As another analogy, these dishonest people are little different from those in an earlier day and age who dismissed the theories of Copernicus and violated the human rights of Galileo for suggesting the heresy that the Earth is not the center of the universe and that the Earth orbits the sun. Certainly Copernicus and Galileo were not right about the sun being the center of the universe, but that was more accurate than the common view of the Earth being the center of the universe. Likewise, whatever misunderstandings there are about parental alienation today doesn’t mean there is no value to what has been learned so far.

Most Alienators Fall Into Three Groups

Dr. Baker explains how her research shows there are three common groups of parental alienators:

  1. Narcissistic mothers in divorced families (14 families)
  2. Narcissistic mothers in intact families (8 families)
  3. Rejecting / Abusive alienating parent (16 families)

Of the 40 families, there were two which showed a mixture of these patterns. Of these families, it is typical that the alienating parent is the custodial parent. Although the alienating parents from this study group were generally the mothers, it is clear that fathers can be alienators, also. While it appears that most of the alienating fathers fit the third pattern, there was one family in which the alienating father fit the second pattern of “narcissistic parent in intact family”.

In general, Baker found that many alienating parents have narcissistic thinking. Such parents resort to charm and persuasion. Often they talk about inappropriate topics with their children, treating them as confidants to personal information which isn’t suitable for children. Common topics include discussing false accusations of supposed misconduct by the target parent, for instance claiming that he or she has had many affairs or tickets for driving while intoxicated when that isn’t true.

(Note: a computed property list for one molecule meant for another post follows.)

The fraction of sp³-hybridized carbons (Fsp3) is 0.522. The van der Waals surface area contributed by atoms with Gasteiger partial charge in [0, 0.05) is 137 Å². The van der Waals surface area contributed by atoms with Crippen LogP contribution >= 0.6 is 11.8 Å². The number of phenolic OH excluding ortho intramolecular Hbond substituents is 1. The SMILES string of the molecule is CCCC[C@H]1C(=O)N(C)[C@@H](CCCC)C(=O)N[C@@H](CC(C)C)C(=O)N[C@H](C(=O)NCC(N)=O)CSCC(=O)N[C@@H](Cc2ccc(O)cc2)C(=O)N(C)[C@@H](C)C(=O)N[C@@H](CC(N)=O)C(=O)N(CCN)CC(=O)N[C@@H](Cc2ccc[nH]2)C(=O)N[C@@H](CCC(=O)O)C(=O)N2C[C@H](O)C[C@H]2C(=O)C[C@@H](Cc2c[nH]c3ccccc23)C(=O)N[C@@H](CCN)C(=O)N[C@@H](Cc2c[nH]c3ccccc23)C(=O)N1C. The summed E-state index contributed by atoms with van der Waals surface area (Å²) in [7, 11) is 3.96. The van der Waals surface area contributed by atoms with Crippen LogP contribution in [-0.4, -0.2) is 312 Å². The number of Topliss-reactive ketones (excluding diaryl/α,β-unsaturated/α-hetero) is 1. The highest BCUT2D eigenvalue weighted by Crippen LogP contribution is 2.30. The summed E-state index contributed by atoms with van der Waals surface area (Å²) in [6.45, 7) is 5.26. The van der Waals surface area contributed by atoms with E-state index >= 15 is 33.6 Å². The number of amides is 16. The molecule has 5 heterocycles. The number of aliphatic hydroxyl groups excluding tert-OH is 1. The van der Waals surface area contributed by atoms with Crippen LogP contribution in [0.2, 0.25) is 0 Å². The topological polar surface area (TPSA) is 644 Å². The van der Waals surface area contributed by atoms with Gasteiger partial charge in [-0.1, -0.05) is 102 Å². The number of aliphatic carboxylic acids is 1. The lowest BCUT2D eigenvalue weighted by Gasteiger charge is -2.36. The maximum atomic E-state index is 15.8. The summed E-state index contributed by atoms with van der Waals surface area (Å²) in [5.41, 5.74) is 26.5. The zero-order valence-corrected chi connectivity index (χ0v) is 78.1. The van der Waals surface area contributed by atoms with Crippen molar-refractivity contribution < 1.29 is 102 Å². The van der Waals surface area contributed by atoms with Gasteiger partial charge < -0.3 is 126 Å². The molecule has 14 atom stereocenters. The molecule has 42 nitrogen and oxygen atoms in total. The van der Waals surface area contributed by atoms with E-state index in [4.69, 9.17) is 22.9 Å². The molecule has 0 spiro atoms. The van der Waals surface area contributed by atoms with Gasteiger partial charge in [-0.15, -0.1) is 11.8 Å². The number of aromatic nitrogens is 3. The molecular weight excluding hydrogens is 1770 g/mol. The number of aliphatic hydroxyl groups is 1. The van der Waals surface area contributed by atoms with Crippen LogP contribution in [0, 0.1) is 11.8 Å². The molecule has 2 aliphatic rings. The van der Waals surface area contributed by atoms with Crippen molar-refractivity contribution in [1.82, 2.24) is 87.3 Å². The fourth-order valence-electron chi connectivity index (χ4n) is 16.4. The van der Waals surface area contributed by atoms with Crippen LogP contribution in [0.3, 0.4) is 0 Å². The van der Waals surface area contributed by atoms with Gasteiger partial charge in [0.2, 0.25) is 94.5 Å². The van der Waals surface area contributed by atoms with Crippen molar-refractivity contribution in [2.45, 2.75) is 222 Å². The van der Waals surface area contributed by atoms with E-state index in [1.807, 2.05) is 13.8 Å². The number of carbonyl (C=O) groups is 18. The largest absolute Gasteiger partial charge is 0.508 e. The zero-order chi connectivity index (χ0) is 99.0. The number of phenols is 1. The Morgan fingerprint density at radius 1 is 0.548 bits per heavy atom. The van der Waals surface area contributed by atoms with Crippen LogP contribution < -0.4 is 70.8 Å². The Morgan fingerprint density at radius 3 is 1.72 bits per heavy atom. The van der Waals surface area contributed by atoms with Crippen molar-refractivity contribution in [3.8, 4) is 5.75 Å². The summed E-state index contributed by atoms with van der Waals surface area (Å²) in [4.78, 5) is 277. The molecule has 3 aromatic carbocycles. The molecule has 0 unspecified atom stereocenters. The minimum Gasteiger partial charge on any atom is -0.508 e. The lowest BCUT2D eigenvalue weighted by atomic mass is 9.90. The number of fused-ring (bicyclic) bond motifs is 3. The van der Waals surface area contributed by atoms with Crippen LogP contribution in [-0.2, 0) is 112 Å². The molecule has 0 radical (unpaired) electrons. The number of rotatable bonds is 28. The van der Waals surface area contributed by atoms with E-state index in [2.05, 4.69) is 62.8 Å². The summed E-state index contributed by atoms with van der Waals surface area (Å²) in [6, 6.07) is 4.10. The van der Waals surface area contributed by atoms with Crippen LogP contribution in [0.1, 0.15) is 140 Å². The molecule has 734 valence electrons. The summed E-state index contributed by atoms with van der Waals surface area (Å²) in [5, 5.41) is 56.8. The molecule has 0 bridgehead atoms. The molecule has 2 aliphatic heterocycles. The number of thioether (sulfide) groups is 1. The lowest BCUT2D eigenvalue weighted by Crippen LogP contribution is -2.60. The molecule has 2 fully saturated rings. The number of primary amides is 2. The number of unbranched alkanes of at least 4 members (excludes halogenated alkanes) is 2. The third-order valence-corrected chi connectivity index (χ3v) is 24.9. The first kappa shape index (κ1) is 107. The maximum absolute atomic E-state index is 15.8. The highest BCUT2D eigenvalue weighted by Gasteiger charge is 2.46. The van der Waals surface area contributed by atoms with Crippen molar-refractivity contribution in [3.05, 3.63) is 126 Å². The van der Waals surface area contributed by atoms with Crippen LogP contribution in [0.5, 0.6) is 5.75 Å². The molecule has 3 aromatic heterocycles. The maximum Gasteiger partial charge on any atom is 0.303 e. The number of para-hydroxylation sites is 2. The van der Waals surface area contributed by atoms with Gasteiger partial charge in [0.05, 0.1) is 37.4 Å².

Other common topics include misleading statements about child support payments and divorce battles to denigrate the target parent and make the children feel “honored” to be privy to such information. For instance, an alienating mother may tell a child to go to the mailbox to check for the child support payment. When it isn’t there, she complains about the father being a good-for-nothing bum. She’ll never mention that she already picked up the payment from the mailbox before asking the child to do so because that was the only way she could be sure the child would get a negative impression of the father from such a stunt. Alienators, like many emotional manipulators, are skilled at using tricks like these.

Such alienating parents often appear to have a “close” relationship with the children they are hurting. But that closeness may only last as long as the narcissistic parent is getting what they want out of the relationship. When he or she is not, then they may push the child away in a rejecting fashion. Such parents withdraw their love in response for the children not satisfying their emotional needs. For instance, when a child makes a positive remark about the target parent, the alienating parent may ignore or even berate the child in retaliation.

The children who did not have “close” relationships with the alienating parent generally pointed to that parent using fear, intimidation, and terror tactics on them and/or the target parent. Physical abuse and sexual abuse were among these tactics, too. Both mothers and fathers were involved in committing these kinds of abuses to terrorize the children into submission. Many, but not all, of these alienating and abusive parents had substance abuse problems.

Parental Alienation May Start During Marriage

While reading the book, I realized that my ex and her behaviors today fall into the first category of “narcissistic mothers in divorced families”. However, that’s not how her alienating behaviors started. Surprisingly, we didn’t even have children when she started to use emotional manipulation to damage parent/child relationships. That’s because her alienating started with her behaviors designed to alienate me, a grown adult, from my own parents during the marriage. This doesn’t even fall into the typical three groups of alienators, yet is motivated by similar reasons and uses similar tactics to the narcissistic patterns #1 and #2.